Star Trek has been more inclusive and progressive than any TV/movie franchise its age or size has ever been, yet has never had an openly gay major character until now.
Hikaru Sulu, originally played by George Takei and more recently by John Chu, has been revealed to be gay in the upcoming Star Trek Beyond. But George Takei is not okay with Sulu being gay.
Speaking to The Hollywood Reporter on Thursday, Takei said that while he was pleased the LGBT community was being represented more, the move betrays the vision of Star Trek creator Gene Roddenberry.
“Unfortunately, it’s a twisting of Gene’s creation, to which he put in so much thought,” Takei said. “I think it’s really unfortunate.”
Since those comments hit the Internet, many have found themselves taking a stand about LGBT activist Takei for his comments.
Simon Pegg, who has portrayed science engineer Montgomery “Scotty” Scott since 2009’s Star Trek and co-wrote Star Trek Beyond, released a statement to The Guardian Friday, denouncing Takei’s regressive stance.
“He’s right, it is unfortunate,” began Pegg. “It’s unfortunate that the screen version of the most incisive, tolerant universe in science-fiction hasn’t featured an LGBT character until now.”
“We could have introduced a new gay character,” Pegg continued, “but he or she would have been primarily defined by their sexuality [and] seen as the ‘gay character,’ rather than simply for who they are, and isn’t that tokenism?”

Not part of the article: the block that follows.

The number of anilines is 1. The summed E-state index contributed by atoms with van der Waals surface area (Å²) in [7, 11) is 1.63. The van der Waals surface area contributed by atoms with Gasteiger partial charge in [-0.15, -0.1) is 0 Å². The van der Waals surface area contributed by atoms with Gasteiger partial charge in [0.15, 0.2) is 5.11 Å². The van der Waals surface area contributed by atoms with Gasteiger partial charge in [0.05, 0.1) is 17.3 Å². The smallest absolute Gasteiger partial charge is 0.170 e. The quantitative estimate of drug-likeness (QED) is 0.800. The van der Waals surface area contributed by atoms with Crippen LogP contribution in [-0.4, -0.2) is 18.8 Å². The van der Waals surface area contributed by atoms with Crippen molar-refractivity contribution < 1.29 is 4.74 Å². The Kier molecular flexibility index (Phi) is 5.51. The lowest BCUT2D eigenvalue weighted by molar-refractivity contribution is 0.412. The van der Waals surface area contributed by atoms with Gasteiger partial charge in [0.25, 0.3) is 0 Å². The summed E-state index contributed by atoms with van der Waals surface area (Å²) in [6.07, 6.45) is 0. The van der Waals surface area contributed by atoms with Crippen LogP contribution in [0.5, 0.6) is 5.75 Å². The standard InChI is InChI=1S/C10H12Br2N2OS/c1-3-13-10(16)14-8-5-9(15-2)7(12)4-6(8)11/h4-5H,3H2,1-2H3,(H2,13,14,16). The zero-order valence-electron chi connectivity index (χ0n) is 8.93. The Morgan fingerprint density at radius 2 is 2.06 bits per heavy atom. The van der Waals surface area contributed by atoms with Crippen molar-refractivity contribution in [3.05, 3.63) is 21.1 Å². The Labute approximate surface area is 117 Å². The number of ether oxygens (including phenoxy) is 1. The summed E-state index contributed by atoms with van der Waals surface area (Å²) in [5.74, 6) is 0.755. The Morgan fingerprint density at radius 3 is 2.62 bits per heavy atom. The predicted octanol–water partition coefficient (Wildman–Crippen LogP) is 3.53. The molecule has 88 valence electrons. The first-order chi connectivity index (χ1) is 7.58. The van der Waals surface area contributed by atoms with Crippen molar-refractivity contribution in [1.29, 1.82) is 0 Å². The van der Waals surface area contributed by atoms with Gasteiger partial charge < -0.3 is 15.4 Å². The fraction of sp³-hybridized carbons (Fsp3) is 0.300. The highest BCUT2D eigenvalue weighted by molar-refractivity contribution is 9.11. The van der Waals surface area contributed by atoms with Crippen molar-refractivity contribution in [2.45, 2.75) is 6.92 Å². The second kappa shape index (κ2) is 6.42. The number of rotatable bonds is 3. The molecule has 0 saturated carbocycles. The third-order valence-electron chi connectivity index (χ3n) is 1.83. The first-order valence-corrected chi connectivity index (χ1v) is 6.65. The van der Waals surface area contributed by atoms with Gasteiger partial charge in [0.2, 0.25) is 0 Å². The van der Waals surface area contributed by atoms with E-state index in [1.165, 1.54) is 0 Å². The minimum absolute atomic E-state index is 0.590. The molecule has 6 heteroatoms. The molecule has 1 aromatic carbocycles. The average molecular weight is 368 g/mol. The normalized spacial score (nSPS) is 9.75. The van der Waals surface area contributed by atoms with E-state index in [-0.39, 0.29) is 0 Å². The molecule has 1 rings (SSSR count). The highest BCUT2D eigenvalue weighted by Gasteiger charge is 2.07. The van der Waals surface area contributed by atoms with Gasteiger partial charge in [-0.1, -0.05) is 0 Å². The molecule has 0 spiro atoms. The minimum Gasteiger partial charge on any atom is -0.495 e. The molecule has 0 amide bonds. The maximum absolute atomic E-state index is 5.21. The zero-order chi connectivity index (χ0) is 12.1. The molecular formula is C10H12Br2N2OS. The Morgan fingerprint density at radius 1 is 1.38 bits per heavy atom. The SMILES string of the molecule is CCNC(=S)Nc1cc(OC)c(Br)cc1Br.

Pegg also thinks his decision to out Sulu as gay doesn’t betray Roddenberry’s vision because Sulu’s presumed heterosexuality wasn’t a choice in the ’60s days of television but a sad necessity.
“I don’t believe Gene Roddenberry’s decision to make the prime timeline’s Enterprise crew straight was an artistic one, but more of a necessity of the time,” said Pegg. “Trek rightly gets a lot of love for featuring the first interracial kiss on U.S. television, but [that episode] was the lowest rated episode ever.
One point defenders of the move have made is that, in all canonical Star Trek series and movies, Sulu has never been seen with a partner. (He was shown to have a daughter in Star Trek: Generations, but nothing was mentioned of her other parent.)
The other, even more relevant issue is that J.J. Abrams’ 2009 Star Trek rebooted the whole series’ timeline, either erasing all the previous adventures of Capt. Kirk and company or taking place in a completely different reality. So, even if the Hikaru Sulu George Takei played between 1966 and 1996 wasn’t gay, that doesn’t mean that Hikaru Sulu in the reboot and Star Trek Into Darkness wasn’t.
Zachary Quinto, who plays Spock in the new movie series and is openly gay, raised that very point to Pedestrian.tv Friday, stating that he was “disappointed by the fact that George was disappointed.”
“I get it. [Takei] has had his own personal journey and has his own personal relationship with that character, but, you know, as we established in the first Star Trek film in 2009, we’ve created an alternate universe. And my hope is that eventually, George can be strengthened by the enormously positive response from especially young people who are heartened by and inspired by this really tasteful and beautiful portrayal of something that I think is gaining acceptance and inclusion in our societies across the world, and should be.” (Zachary Quinto)
As of this writing, Takei has not responded to Pegg’s or Quinto’s comments.
Star Trek Beyond beams into theatres in Canada and the U.S. July 22.